EHR company Epic plans to join federal data-sharing network TEFCA

Epic plans to join the Trusted Exchange Framework and Common Agreement, which would connect nearly 2,000 hospitals and 45,000 clinics that use the company's medical records software to take part in the nationwide data-sharing framework.

The EHR vendor also announced Thursday that it intends to apply to be an inaugural Qualified Health Information Network, or QHIN, a federal designation introduced this year to mark networks that connect to one another to support national health information exchange. These QHINs will make up a national "network of networks," forming the backbone of interoperability by connecting to one another.

Epic is the first EHR company to sign up for QHIN designation. Several large national networks like CommonWell Health Alliance and eHealth Exchange have signaled their intention to participate in TEFCA and to apply to become QHINs.

Five years in the making, the nation's top health IT agency released the Trusted Exchange Framework and Common Agreement this past January, marking a critical step in establishing a nationwide data-sharing network.

The voluntary TEFCA framework is not binding, but the publication of the health information exchange principles marks a critical step toward creating a nationwide data-sharing network. 

TEFCA, which was mandated by the 21st Century Cures Act back in 2016, establishes a core set of data that needs to be available for exchange, laying out a common set of privacy and security requirements. 

The Office of the National Coordinator for Health, within HHS, released the first draft of the TEFCA back in January 2018. The framework provides the policies, procedures and technical standards necessary to exchange patient records and health information between providers, state and regional health information exchanges and federal agencies.

Last year, National Coordinator for Health IT Micky Tripathi said TEFCA aims to eliminate the burdens of costly point-to-point interactions healthcare organizations currently face by creating a common set of practices to allow providers, patients, payers and health IT vendors to securely communicate with one another.

"There is no requirement that people participate in TEFCA. We have to think about, how do we make it attractive to the industry to voluntarily participate in that? The trick for us, when we think about TEFCA, is to add value to the overall system, but we don't want it to be an additional tax on providers and technology vendors," Tripathi said.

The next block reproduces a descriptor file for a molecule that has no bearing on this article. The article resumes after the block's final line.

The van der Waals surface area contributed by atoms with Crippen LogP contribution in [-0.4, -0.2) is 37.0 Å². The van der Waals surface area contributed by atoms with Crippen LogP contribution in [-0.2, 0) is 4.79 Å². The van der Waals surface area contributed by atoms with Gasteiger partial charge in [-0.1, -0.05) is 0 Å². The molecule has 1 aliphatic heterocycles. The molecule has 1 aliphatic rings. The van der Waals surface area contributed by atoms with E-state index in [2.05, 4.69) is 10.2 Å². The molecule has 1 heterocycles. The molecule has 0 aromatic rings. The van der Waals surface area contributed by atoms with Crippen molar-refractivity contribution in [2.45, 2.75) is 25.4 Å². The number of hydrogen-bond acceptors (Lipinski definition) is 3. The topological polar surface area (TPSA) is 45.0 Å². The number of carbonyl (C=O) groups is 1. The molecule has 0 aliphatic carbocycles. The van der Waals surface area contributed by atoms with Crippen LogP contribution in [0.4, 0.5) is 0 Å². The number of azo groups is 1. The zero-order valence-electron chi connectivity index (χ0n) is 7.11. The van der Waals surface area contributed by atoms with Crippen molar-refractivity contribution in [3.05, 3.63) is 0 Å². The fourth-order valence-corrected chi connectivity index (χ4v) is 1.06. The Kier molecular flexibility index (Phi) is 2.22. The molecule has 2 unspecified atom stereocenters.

It's expected that in the future TEFCA will expand to support use cases beyond clinical care, such as public health.

Epic executives said the company's participation in TEFCA builds on its own data exchange footprint.

In 2008, Epic launched Care Everywhere, a platform that links users of its software across the country. The company says its Care Everywhere platform exchanges more than 10 million patient charts, composed of 24 million actionable, standards-based documents, every day. Half of those exchanges occur with organizations that use different IT systems, the company says.

Nearly all of Epic's customers also choose to exchange data through Carequality, a nationwide exchange framework that includes roughly 70% of U.S. hospitals.

The company's participation in TEFCA is significant as it potentially connects its large customer base, including 2,000 hospitals and 45,000 clinics.

Epic says it collaborated with ONC, The Sequoia Project and the broader healthcare community to build consensus around the principles and procedures of TEFCA. 

"Our fundamental goal is to help all patients receive informed, personalized care—regardless of where they go to receive it," said Dave Fuhrmann, senior vice president of interoperability at Epic in a statement. "Our customers have led the way with large-scale interoperability through Carequality, and we're happy to help with the next stage in the evolution of interoperability."

Health data startup Health Gorilla also plans to apply to become a qualified health information network under TEFCA.

Epic's announcement also comes as Oracle, fresh off its $28 billion deal to acquire Epic competitor Cerner, announced bold plans to build a national health record database that would pull data from thousands of hospital-centric EHRs.

Oracle's chairman Larry Ellison said the database giant wants to use the combined tech power of Oracle and Cerner to make access to medical records more seamless.